I had the pleasure of working with Joe for many years as one of his radio engineers. I now live in Chicago, and when Joe would come to town for the Bulls-Cavs game, we would usually get together for a bite to eat. One evening, I picked up Joe, and we went back to his hometown of Aurora, Illinois. As we drove down the streets of the town, I only wish I had a tape recorder with me.
Joe showed me where his old house was. He showed me where the old fish market was where his mother use to have him pick up fish for his family fish fry on Friday nights. We came to a street corner, and he said this was where he broke his foot and had one of his worst summers as a kid because he had to wear a cast and couldn’t play in ballgames.
Since it was so long ago, I asked Joe if he had a job lighting the candles in the street lights, too. We had a good laugh. On the way back, Joe said he knew a short cut, soooo, I took his advice and ended up in a huge housing development big enough to look like a city itself!
Joe said, “Well, it USED to be all cornfields here. I guess it was longer than I thought since I came this way.”
—Steve Foltin, Darien, Illinois
I was working in radio in Bellevue, Ohio, back in 1975 when we hired a kid part time who had graduated from high school in Streetsboro. He had told me time and time again he knew Joe Tait, which, of course, I didn’t believe. We went to a Tribe game together. My friend said, “C’mon let’s go meet Joe—I’ll introduce you.” He then headed up to the booth. I thought for sure we were going to get bounced from the stadium. We got up there, and I’ll be damned, he did know Joe Tait, who I found to be very genuine and friendly during that short meeting that I’ve never forgotten.
By the way, our part-timer was Vince Koza, who graduated from Ohio University and was sports director at a TV station in Lima, Ohio, for some time.
—Tom Goodsite, Kirksville, Missouri
I am the radio voice of the D-League’s Erie Bayhawks. Back in the summer of 1977, I was a 10-year-old Indians fan living here in Erie. I listened to every game on the radio, as telecasts were only occasional in those days. In June or July, the Tribe sent Ron Pruitt down to AAA. I was incensed because, for some reason, I thought he was a valuable piece. So I wrote a letter to Joe in search of an explanation.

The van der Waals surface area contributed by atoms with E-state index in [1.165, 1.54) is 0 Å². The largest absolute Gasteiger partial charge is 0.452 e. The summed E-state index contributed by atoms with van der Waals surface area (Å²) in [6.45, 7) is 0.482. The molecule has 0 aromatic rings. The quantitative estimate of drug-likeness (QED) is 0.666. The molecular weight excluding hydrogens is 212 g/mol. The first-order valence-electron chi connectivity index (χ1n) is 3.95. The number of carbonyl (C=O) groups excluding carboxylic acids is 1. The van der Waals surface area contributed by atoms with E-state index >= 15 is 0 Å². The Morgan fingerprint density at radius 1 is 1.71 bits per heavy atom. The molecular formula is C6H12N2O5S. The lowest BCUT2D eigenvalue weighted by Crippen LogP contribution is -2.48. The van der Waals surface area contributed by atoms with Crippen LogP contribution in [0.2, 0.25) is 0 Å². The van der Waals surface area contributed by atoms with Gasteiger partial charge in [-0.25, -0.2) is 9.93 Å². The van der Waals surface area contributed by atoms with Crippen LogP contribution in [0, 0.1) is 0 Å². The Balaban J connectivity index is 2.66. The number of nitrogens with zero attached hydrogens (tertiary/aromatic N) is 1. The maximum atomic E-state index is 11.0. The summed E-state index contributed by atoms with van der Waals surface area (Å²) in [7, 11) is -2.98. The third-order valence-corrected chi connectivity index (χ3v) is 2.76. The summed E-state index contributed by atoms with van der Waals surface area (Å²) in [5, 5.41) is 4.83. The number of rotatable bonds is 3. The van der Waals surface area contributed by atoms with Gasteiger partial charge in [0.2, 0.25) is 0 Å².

A few weeks later, I received a detailed, handwritten letter from Joe that was written on stationery from the Anaheim Hilton. He explained the “option process” and pointed out that Pruitt still had options remaining while other candidates did not.
Recently, I met Joe before a Cavs game and related the story to him, asking him if he recalled it.
He told me he didn’t remember what he had for lunch that day.
—Chris Hughes, Erie, Pennsylvania
I was working at WSWR Radio in Shelby, Ohio, as the sports director. We were a small-time station, trying to be a big boy in the Mansfield market. The station was a member of the Cleveland Cavaliers Basketball Radio Network. The time frame was 1989 to 1992. What always impressed me was that when Joe Tait and Dave Dombrowski made their yearly visit to Shelby, Ohio, Joe always treated us like we were the most important radio station on the network. He didn’t show up with an attitude that “Joe Tait has entered the building.” Joe and Dave gave us respect and showed us true appreciation for the work we did to promote the Cavaliers. It was a great lesson for me!
—Michael Reinhart, New Riegel, Ohio
I had the privilege of broadcasting two high school basketball games with Joe in the 1990s for WLKR FM 95.3. We would talk by phone before the season, to see when he would be available to come to Norwalk, Ohio, for a broadcast. It was simply amazing. He would show up, sit in the broadcast chair and rattle off two quarters of play-by-play and two quarters of color commentary.
And of course, Joe being Joe, it sounded like he knew each of the players and coaches personally.
I’d like to note this—Joe would make the hour-long drive on his night off, in not-so-great weather, and wouldn’t accept a dime. Not even for gas.
—Scott Truxell, Sports Director, WLKR FM 95.3, Norwalk, Ohio^ top
Excerpted from the book Joe Tait: It's Been a Real Ball, copyright © Terry Pluto and Joe Tait. All rights reserved.
This excerpt may not be used in any form for commercial purposes without the written permission of Gray & Company, Publishers.
by Terry Pluto and Joe Tait
Legendary broadcaster Joe Tait is like an old family friend to three generations of Cleveland sports fans. This book celebrates the inspiring career of "the Voice of the Cleveland Cavaliers" with stories from Joe and dozens of fans, media colleagues . . . [ Read More ]
Terry Pluto is a sports columnist for the Plain Dealer. He has twice been honored by the Associated Press Sports Editors as the nation's top sports columnist for medium-sized newspapers. He is a nine- . . . [ Read More ]
Joe Tait was inducted into the Basketball Hall of Fame in 2010 after 40 years on the air as the radio voice of the Cleveland Cavaliers. He was the play by play announcer from the team's first year, 19 . . . [ Read More ]TerryPluto.com